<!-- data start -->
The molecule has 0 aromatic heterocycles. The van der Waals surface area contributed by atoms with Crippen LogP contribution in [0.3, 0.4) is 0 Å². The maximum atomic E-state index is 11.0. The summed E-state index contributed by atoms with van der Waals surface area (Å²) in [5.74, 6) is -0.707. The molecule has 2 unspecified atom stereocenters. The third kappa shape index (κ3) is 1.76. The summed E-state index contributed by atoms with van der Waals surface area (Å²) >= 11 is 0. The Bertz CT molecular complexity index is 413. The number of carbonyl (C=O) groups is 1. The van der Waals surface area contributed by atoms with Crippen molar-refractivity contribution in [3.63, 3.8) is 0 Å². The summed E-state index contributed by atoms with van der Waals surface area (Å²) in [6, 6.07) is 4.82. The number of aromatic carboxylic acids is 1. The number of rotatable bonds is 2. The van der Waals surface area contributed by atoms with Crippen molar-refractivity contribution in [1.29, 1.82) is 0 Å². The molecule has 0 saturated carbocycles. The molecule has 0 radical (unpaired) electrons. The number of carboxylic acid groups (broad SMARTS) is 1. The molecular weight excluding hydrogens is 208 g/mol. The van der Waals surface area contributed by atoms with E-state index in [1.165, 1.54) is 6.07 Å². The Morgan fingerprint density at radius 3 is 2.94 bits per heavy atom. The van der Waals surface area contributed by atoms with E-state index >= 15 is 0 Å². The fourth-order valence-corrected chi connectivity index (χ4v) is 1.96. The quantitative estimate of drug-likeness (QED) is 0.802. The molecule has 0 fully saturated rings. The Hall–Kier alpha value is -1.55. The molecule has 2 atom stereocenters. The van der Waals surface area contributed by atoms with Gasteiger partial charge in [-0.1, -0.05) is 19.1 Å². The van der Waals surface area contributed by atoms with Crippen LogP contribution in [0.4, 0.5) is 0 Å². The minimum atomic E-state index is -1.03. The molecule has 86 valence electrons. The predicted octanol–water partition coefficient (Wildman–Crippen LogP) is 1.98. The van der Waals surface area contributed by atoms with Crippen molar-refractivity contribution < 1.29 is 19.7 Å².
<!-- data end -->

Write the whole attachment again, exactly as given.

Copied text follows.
The molecule has 0 aromatic heterocycles. The van der Waals surface area contributed by atoms with Crippen LogP contribution in [0.3, 0.4) is 0 Å². The maximum atomic E-state index is 11.0. The summed E-state index contributed by atoms with van der Waals surface area (Å²) in [5.74, 6) is -0.707. The molecule has 2 unspecified atom stereocenters. The third kappa shape index (κ3) is 1.76. The summed E-state index contributed by atoms with van der Waals surface area (Å²) >= 11 is 0. The Bertz CT molecular complexity index is 413. The number of carbonyl (C=O) groups is 1. The van der Waals surface area contributed by atoms with Crippen molar-refractivity contribution in [3.63, 3.8) is 0 Å². The summed E-state index contributed by atoms with van der Waals surface area (Å²) in [6, 6.07) is 4.82. The number of aromatic carboxylic acids is 1. The number of rotatable bonds is 2. The van der Waals surface area contributed by atoms with Crippen molar-refractivity contribution in [1.29, 1.82) is 0 Å². The molecule has 0 saturated carbocycles. The molecule has 0 radical (unpaired) electrons. The number of carboxylic acid groups (broad SMARTS) is 1. The molecular weight excluding hydrogens is 208 g/mol. The van der Waals surface area contributed by atoms with E-state index in [1.165, 1.54) is 6.07 Å². The Morgan fingerprint density at radius 3 is 2.94 bits per heavy atom. The van der Waals surface area contributed by atoms with E-state index >= 15 is 0 Å². The fourth-order valence-corrected chi connectivity index (χ4v) is 1.96. The quantitative estimate of drug-likeness (QED) is 0.802. The molecule has 0 fully saturated rings. The Hall–Kier alpha value is -1.55. The molecule has 2 atom stereocenters. The van der Waals surface area contributed by atoms with Gasteiger partial charge in [-0.1, -0.05) is 19.1 Å². The van der Waals surface area contributed by atoms with Crippen LogP contribution in [0.4, 0.5) is 0 Å². The minimum atomic E-state index is -1.03. The molecule has 86 valence electrons. The predicted octanol–water partition coefficient (Wildman–Crippen LogP) is 1.98. The van der Waals surface area contributed by atoms with Crippen molar-refractivity contribution < 1.29 is 19.7 Å².